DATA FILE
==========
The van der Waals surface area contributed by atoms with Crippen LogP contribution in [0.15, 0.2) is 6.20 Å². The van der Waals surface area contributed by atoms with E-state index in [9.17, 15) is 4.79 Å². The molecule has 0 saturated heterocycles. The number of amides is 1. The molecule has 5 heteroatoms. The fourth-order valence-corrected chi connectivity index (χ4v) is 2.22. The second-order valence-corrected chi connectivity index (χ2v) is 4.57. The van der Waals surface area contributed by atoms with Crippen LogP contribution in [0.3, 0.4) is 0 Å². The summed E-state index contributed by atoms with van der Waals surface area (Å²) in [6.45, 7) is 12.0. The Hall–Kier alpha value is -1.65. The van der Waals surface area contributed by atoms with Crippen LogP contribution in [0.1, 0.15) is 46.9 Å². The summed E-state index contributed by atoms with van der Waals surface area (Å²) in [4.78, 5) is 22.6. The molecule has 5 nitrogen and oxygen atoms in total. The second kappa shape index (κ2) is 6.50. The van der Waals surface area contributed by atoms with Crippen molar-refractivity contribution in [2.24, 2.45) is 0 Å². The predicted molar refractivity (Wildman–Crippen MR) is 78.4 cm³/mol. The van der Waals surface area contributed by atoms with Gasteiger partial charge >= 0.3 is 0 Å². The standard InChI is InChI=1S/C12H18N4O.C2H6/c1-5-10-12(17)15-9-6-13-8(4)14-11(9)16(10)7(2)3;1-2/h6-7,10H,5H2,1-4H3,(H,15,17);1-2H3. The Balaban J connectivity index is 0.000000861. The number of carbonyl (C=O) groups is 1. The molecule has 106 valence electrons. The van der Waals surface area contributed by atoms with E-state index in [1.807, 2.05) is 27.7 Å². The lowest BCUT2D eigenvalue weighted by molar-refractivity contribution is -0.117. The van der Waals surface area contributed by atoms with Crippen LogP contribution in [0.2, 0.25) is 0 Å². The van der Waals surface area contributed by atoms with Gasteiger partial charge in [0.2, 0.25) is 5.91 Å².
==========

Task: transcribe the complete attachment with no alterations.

The van der Waals surface area contributed by atoms with Crippen LogP contribution in [0.15, 0.2) is 6.20 Å². The van der Waals surface area contributed by atoms with E-state index in [9.17, 15) is 4.79 Å². The molecule has 0 saturated heterocycles. The number of amides is 1. The molecule has 5 heteroatoms. The fourth-order valence-corrected chi connectivity index (χ4v) is 2.22. The second-order valence-corrected chi connectivity index (χ2v) is 4.57. The van der Waals surface area contributed by atoms with Crippen LogP contribution in [0.3, 0.4) is 0 Å². The summed E-state index contributed by atoms with van der Waals surface area (Å²) in [6.45, 7) is 12.0. The Hall–Kier alpha value is -1.65. The van der Waals surface area contributed by atoms with Crippen LogP contribution in [0.1, 0.15) is 46.9 Å². The summed E-state index contributed by atoms with van der Waals surface area (Å²) in [4.78, 5) is 22.6. The molecule has 5 nitrogen and oxygen atoms in total. The second kappa shape index (κ2) is 6.50. The van der Waals surface area contributed by atoms with Crippen molar-refractivity contribution in [2.24, 2.45) is 0 Å². The predicted molar refractivity (Wildman–Crippen MR) is 78.4 cm³/mol. The van der Waals surface area contributed by atoms with Gasteiger partial charge >= 0.3 is 0 Å². The standard InChI is InChI=1S/C12H18N4O.C2H6/c1-5-10-12(17)15-9-6-13-8(4)14-11(9)16(10)7(2)3;1-2/h6-7,10H,5H2,1-4H3,(H,15,17);1-2H3. The Balaban J connectivity index is 0.000000861. The number of carbonyl (C=O) groups is 1. The molecule has 106 valence electrons. The van der Waals surface area contributed by atoms with E-state index in [1.807, 2.05) is 27.7 Å². The lowest BCUT2D eigenvalue weighted by molar-refractivity contribution is -0.117. The van der Waals surface area contributed by atoms with Crippen LogP contribution in [0.2, 0.25) is 0 Å². The van der Waals surface area contributed by atoms with Gasteiger partial charge in [0.2, 0.25) is 5.91 Å².